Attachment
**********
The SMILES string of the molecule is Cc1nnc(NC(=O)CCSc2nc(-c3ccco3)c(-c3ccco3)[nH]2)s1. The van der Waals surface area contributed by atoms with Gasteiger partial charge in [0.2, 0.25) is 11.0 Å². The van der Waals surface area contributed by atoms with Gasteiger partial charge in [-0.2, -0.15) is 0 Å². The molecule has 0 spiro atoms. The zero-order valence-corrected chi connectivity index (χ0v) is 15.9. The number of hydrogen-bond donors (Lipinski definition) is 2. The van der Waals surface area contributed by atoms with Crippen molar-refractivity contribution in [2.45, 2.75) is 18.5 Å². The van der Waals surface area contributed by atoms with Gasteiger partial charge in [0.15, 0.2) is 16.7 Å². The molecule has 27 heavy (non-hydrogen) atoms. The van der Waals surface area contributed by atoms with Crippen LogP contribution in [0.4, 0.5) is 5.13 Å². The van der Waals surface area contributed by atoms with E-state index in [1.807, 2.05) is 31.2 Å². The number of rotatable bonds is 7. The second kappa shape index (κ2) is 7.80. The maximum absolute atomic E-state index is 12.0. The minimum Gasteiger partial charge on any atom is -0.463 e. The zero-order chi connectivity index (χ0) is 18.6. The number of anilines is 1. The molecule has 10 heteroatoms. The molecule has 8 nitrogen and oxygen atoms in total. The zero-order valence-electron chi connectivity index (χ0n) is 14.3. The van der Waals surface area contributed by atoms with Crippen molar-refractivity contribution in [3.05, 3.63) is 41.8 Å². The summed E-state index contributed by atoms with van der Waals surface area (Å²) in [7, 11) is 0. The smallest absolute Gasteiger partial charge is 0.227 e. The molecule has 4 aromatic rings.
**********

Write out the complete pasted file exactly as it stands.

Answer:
The SMILES string of the molecule is Cc1nnc(NC(=O)CCSc2nc(-c3ccco3)c(-c3ccco3)[nH]2)s1. The van der Waals surface area contributed by atoms with Gasteiger partial charge in [0.2, 0.25) is 11.0 Å². The van der Waals surface area contributed by atoms with Gasteiger partial charge in [-0.2, -0.15) is 0 Å². The molecule has 0 spiro atoms. The zero-order valence-corrected chi connectivity index (χ0v) is 15.9. The number of hydrogen-bond donors (Lipinski definition) is 2. The van der Waals surface area contributed by atoms with Crippen molar-refractivity contribution in [2.45, 2.75) is 18.5 Å². The van der Waals surface area contributed by atoms with Gasteiger partial charge in [0.15, 0.2) is 16.7 Å². The molecule has 27 heavy (non-hydrogen) atoms. The van der Waals surface area contributed by atoms with Crippen LogP contribution in [0.4, 0.5) is 5.13 Å². The van der Waals surface area contributed by atoms with E-state index in [1.807, 2.05) is 31.2 Å². The number of rotatable bonds is 7. The second kappa shape index (κ2) is 7.80. The maximum absolute atomic E-state index is 12.0. The minimum Gasteiger partial charge on any atom is -0.463 e. The zero-order chi connectivity index (χ0) is 18.6. The number of anilines is 1. The molecule has 10 heteroatoms. The molecule has 8 nitrogen and oxygen atoms in total. The zero-order valence-electron chi connectivity index (χ0n) is 14.3. The van der Waals surface area contributed by atoms with Crippen molar-refractivity contribution in [3.05, 3.63) is 41.8 Å². The summed E-state index contributed by atoms with van der Waals surface area (Å²) in [7, 11) is 0. The smallest absolute Gasteiger partial charge is 0.227 e. The molecule has 4 aromatic rings.